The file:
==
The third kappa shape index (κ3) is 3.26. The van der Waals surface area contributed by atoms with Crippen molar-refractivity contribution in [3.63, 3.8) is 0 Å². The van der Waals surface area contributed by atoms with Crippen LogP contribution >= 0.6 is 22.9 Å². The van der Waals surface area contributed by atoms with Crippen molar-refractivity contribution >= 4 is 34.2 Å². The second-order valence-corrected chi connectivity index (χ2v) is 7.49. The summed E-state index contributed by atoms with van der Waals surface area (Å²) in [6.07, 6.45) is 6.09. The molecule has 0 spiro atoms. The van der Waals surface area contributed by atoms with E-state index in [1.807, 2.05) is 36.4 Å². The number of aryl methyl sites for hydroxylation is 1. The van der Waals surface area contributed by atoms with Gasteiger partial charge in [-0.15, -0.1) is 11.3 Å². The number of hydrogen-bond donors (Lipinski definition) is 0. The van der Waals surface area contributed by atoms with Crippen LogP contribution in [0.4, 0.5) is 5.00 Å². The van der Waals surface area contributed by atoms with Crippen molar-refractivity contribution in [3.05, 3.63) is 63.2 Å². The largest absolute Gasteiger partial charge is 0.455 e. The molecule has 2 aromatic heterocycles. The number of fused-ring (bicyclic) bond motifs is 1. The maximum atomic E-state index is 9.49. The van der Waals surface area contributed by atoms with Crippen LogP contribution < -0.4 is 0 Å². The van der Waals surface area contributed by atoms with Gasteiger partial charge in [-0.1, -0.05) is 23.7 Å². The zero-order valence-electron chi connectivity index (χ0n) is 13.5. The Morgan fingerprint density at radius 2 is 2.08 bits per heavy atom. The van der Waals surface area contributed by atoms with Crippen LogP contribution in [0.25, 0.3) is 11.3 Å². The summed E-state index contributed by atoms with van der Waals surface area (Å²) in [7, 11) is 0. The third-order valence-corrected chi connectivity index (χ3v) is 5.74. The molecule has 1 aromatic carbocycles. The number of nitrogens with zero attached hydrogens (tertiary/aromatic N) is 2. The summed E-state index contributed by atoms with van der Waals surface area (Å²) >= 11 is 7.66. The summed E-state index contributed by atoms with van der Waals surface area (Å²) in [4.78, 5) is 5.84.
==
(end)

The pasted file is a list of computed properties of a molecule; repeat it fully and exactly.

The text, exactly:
The third kappa shape index (κ3) is 3.26. The van der Waals surface area contributed by atoms with Crippen molar-refractivity contribution in [3.63, 3.8) is 0 Å². The van der Waals surface area contributed by atoms with Crippen LogP contribution >= 0.6 is 22.9 Å². The van der Waals surface area contributed by atoms with Crippen molar-refractivity contribution >= 4 is 34.2 Å². The second-order valence-corrected chi connectivity index (χ2v) is 7.49. The summed E-state index contributed by atoms with van der Waals surface area (Å²) in [6.07, 6.45) is 6.09. The molecule has 0 spiro atoms. The van der Waals surface area contributed by atoms with E-state index in [1.807, 2.05) is 36.4 Å². The number of aryl methyl sites for hydroxylation is 1. The van der Waals surface area contributed by atoms with Gasteiger partial charge in [-0.15, -0.1) is 11.3 Å². The number of hydrogen-bond donors (Lipinski definition) is 0. The van der Waals surface area contributed by atoms with Crippen LogP contribution in [0.4, 0.5) is 5.00 Å². The van der Waals surface area contributed by atoms with Crippen molar-refractivity contribution in [3.05, 3.63) is 63.2 Å². The largest absolute Gasteiger partial charge is 0.455 e. The molecule has 2 aromatic heterocycles. The number of fused-ring (bicyclic) bond motifs is 1. The maximum atomic E-state index is 9.49. The van der Waals surface area contributed by atoms with Crippen LogP contribution < -0.4 is 0 Å². The van der Waals surface area contributed by atoms with Gasteiger partial charge in [-0.1, -0.05) is 23.7 Å². The zero-order valence-electron chi connectivity index (χ0n) is 13.5. The Morgan fingerprint density at radius 2 is 2.08 bits per heavy atom. The van der Waals surface area contributed by atoms with Crippen LogP contribution in [0.25, 0.3) is 11.3 Å². The summed E-state index contributed by atoms with van der Waals surface area (Å²) in [7, 11) is 0. The third-order valence-corrected chi connectivity index (χ3v) is 5.74. The molecule has 1 aromatic carbocycles. The number of nitrogens with zero attached hydrogens (tertiary/aromatic N) is 2. The summed E-state index contributed by atoms with van der Waals surface area (Å²) >= 11 is 7.66. The summed E-state index contributed by atoms with van der Waals surface area (Å²) in [4.78, 5) is 5.84.